REminder RE: other REs

While it’s great that there is a focus on whether or not coffee cups can be recycled, it’s worth REmembering that REcycling should be a last resort rather than a first-line solution.

As you will see from the chain of processes that a coffee cup needs to go through before being recycled (your bin to a truck to Lismore, through the Material Recovery Facility, trucked to Brisbane and then shipped overseas and, at some point in there, having the plastic lining removed from the paper), recycling involves a huge input of resources.

Other REs to try before RElying on REcycling are:





(and, for things other than coffee cups: REpair, REmake, REpair).

REspect to http://www.greenpeace.org.au/blog/beyond-reduce-reuse-recycle/#.WUxy_cZ7HEY for some of these REs.

And the gong doesn’t go to…

One initiative (not a local one, thanks) that doesn’t deserve a gong is the ‘Pioneer Nespresso Livanto Limited Edition’. The casing of this Swiss Army knife is made from … wait for it …  recycled coffee-pod capsules. Given how much waste is created by the aluminium coffee pods and how few would be used for each knife, I think I’ll give this ‘coveted collector’s item’ (according to the press release) a miss.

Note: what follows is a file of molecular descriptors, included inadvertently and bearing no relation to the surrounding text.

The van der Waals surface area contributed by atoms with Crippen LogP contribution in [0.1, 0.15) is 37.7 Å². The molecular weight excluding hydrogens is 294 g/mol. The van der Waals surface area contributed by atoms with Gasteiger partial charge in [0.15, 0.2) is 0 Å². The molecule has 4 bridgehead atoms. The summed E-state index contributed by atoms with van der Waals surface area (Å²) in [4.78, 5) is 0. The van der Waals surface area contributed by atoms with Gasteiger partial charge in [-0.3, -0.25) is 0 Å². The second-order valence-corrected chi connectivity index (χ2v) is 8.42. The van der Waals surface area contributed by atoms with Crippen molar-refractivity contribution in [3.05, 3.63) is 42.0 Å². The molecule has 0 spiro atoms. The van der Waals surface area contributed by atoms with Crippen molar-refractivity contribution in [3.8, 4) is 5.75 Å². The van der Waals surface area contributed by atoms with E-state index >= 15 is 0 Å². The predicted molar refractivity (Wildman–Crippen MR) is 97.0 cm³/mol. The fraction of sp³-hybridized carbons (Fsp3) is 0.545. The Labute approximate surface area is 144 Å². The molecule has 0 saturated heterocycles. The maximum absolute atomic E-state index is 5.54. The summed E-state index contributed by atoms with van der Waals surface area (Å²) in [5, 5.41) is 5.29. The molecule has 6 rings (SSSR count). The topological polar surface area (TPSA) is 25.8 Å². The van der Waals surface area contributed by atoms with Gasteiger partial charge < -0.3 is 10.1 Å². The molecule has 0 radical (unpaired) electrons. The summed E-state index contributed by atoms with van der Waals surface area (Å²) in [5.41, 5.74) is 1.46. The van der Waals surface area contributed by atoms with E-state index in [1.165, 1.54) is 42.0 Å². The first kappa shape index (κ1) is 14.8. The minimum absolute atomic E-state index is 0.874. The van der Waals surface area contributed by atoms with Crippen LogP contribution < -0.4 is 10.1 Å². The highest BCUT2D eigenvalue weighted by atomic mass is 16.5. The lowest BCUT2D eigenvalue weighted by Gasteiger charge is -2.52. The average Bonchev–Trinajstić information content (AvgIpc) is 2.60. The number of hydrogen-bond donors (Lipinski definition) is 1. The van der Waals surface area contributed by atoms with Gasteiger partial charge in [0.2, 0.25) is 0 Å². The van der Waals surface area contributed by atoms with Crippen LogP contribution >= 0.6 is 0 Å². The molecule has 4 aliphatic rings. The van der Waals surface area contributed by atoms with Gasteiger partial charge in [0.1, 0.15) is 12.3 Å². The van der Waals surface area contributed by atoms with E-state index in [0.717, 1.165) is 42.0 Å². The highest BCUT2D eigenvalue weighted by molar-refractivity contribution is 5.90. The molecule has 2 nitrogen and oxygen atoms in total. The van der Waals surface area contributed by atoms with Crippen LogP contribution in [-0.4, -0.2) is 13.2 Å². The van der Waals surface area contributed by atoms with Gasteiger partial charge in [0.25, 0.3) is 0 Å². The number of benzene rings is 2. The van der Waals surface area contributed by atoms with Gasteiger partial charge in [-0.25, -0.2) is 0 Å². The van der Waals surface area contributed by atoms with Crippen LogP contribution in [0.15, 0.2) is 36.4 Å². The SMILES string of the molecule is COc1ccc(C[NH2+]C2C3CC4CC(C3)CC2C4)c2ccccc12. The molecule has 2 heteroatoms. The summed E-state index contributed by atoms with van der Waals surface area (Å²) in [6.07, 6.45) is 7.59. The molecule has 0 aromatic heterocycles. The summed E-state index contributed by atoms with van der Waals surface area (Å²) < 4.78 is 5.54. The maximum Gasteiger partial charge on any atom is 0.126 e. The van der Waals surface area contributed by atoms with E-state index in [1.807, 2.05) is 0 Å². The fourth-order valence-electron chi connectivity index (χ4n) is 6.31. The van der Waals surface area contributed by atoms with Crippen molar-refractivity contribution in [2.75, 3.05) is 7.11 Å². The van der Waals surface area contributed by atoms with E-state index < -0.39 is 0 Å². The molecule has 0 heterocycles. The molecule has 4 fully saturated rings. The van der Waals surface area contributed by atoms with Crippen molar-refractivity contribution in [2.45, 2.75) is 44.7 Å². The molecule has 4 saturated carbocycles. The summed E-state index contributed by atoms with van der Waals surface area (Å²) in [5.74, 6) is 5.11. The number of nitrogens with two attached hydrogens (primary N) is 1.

Tips for minimising your coffee waste

Get a reusable cup and take advantage of discounts offered by cafes

Don’t buy another resuable cup every time you forget yours or decide you’d like a new colour – far more resources go into making reusable cups than single-use ones, so having a collection sitting unused in your cupboard does nothing to help the environment.

Try out local initiatives such as TipCup and Boomerang Cup.

If you use a single-use cup: